Aspen underwrites specialty insurance and reinsurance on a global basis through its Operating Subsidiaries based in Bermuda, the United States, and the United Kingdom: Aspen U.K. and AUL, corporate member of Syndicate 4711 at Lloyd’s of London and managed by AMAL (United Kingdom), Aspen Bermuda (Bermuda) and Aspen Specialty and AAIC (United States). The company also has branches in Australia, Canada, France, Germany, Ireland, Singapore, Switzerland and the United Arab Emirates.

Aspen has two distinct business segments, Aspen Insurance and Aspen Reinsurance (“Aspen Re”).

Aspen Insurance
Aspen Insurance consists of (i) property and casualty insurance, (ii) marine, aviation and energy insurance, (iii) and financial and professional lines insurance.

Gross written premium for the insurance business grew 6% in the first half to $900.9 million (49% of written premiums) and an underwriting income margin of 6.3% compared to 8.3% a year earlier.

Aspen Re

Aspen Re consists of (i) property catastrophe reinsurance (including the business written through Aspen Capital Markets), (ii) other property reinsurance, (iii) casualty reinsurance, and (iv) specialty insurance and reinsurance.

Aspen Re gross written premiums decreased by 0.9% year over year to $919.2 (51% of total written premiums) and underwriting losses of $10.3 million vs. profits of $17.6 million a year earlier.

Sales and profits
In the past three years, Aspen registered revenue growth average of 6.6%, profit decline average of 14.9%, and profit margin average 9.75% (Morningstar).

Cash, debt and book value
As of June, Aspen had $1.23 billion in cash and cash equivalents and $7 million in long-term debt with debt-equity ratio 0.18 times–at par in the same period last year. Equity rose by $4 million to $3.62 billion from a year earlier period.

Cash flow
Aspen’s had $104 million in cash outflow from operations brought by lower payables and other assets in its first half of operations. The company also had a free cash outflow of $122 million compared to $223 million a year earlier. Aspen also allocated $114 million in long-term debt repayments and spent $133 million in preferred stock redemptions.

The cash flow summary
In the past three years, Aspen allocated $64 million in capital expenditures, raised $118 million in debt net repayments and $12 million in share issuances, generated $1.57 billion in free cash flow, and provided $611 million in dividends and repurchases at an average free cash flow payout ratio of 39%.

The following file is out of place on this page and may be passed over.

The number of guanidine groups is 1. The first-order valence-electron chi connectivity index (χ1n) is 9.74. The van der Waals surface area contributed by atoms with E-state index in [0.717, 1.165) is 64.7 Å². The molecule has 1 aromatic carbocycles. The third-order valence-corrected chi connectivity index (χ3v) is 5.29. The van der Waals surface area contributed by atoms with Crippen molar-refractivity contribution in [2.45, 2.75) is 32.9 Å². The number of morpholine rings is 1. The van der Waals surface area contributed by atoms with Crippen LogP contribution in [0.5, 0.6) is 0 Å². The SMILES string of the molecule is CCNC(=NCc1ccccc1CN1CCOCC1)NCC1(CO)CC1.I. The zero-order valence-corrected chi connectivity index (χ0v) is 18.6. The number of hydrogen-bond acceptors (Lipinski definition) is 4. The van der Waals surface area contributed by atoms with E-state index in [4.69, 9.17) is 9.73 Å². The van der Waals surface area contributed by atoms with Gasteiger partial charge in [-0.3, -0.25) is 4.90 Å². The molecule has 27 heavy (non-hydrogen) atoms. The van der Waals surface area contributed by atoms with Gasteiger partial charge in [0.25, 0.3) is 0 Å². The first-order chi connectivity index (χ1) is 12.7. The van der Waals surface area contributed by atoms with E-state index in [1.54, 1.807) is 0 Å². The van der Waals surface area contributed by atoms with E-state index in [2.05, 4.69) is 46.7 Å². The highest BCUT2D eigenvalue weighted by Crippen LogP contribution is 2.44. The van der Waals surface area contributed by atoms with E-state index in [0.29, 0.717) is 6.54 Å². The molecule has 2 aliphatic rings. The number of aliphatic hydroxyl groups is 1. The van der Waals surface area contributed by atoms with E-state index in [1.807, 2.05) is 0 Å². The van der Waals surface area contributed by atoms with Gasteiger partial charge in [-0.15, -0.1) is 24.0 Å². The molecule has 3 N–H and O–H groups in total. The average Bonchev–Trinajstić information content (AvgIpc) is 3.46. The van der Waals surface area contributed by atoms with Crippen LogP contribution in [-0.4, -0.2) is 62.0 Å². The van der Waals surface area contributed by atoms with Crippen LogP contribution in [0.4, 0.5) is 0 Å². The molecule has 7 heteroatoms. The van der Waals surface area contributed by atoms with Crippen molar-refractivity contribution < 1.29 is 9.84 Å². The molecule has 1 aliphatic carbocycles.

Aspen’s recent sharp rise in share price brought some relief from several hurricane episodes should be taken as a caution. This is because the company has performed weakly in its recent months of operations absent such recent events. Further, both metrics ROE and ROA has fallen in recent years too.

Aspen’s reinsurance business, in particular, has experienced weak premium growth accompanied even by losses in the recent first half period.

Nonetheless, the company has a strong balance sheet accompanied by a healthy free cash flow generation and prudent payout ratios.

Analysts have an average hold recommendation on Aspen with a target price of $51 a share vs. $41.75 at the time of writing. Asking a 25% discount from Aspen’s book value would still indicate an 8.6% upside from today’s share price to $45.36.

In summary, Aspen is a pass.

Chris O’Kane, Chief Executive Officer

“We continue to make progress in both Reinsurance and Insurance to enhance further our competitive position and profitability.
“With a strong regional network and deep local relationships, the Aspen Re team has been able to capture new opportunities and again deliver strong results in an operating environment that remains challenging. The Aspen Insurance team remains focused on lines that provide the best opportunities for long-term profitable growth such as Professional Liability, with its excellent track record of growth and strong underwriting performance.
“While our second quarter underwriting results reflected elevated loss levels in certain areas of the business, our investment performance contributed positively to diluted book value per share growth.”